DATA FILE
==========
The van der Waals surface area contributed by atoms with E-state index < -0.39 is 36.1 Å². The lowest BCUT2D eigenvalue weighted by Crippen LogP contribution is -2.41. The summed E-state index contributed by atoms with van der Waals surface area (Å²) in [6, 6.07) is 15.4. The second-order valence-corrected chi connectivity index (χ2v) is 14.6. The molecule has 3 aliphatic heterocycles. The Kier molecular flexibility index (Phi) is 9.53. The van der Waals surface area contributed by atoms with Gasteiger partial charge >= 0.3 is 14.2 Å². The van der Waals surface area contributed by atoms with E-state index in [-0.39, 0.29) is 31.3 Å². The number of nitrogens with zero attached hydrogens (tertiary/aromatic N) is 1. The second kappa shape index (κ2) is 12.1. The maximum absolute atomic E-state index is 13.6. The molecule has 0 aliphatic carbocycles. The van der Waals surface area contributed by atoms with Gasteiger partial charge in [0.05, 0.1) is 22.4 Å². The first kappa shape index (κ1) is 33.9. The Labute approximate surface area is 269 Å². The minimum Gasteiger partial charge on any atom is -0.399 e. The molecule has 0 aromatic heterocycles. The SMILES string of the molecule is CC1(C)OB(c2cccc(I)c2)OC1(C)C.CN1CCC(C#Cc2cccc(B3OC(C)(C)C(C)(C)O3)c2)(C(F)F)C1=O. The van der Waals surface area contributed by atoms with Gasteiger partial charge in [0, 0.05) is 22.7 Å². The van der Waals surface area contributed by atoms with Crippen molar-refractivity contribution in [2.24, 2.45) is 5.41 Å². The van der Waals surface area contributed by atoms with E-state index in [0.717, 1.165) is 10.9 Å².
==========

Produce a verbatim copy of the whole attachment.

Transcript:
The van der Waals surface area contributed by atoms with E-state index < -0.39 is 36.1 Å². The lowest BCUT2D eigenvalue weighted by Crippen LogP contribution is -2.41. The summed E-state index contributed by atoms with van der Waals surface area (Å²) in [6, 6.07) is 15.4. The second-order valence-corrected chi connectivity index (χ2v) is 14.6. The molecule has 3 aliphatic heterocycles. The Kier molecular flexibility index (Phi) is 9.53. The van der Waals surface area contributed by atoms with Gasteiger partial charge >= 0.3 is 14.2 Å². The van der Waals surface area contributed by atoms with E-state index in [-0.39, 0.29) is 31.3 Å². The number of nitrogens with zero attached hydrogens (tertiary/aromatic N) is 1. The second kappa shape index (κ2) is 12.1. The maximum absolute atomic E-state index is 13.6. The molecule has 0 aliphatic carbocycles. The van der Waals surface area contributed by atoms with Gasteiger partial charge in [0.05, 0.1) is 22.4 Å². The first kappa shape index (κ1) is 33.9. The Labute approximate surface area is 269 Å². The minimum Gasteiger partial charge on any atom is -0.399 e. The molecule has 0 aromatic heterocycles. The SMILES string of the molecule is CC1(C)OB(c2cccc(I)c2)OC1(C)C.CN1CCC(C#Cc2cccc(B3OC(C)(C)C(C)(C)O3)c2)(C(F)F)C1=O. The van der Waals surface area contributed by atoms with Gasteiger partial charge in [0, 0.05) is 22.7 Å². The van der Waals surface area contributed by atoms with Crippen molar-refractivity contribution in [2.24, 2.45) is 5.41 Å². The van der Waals surface area contributed by atoms with E-state index in [0.717, 1.165) is 10.9 Å².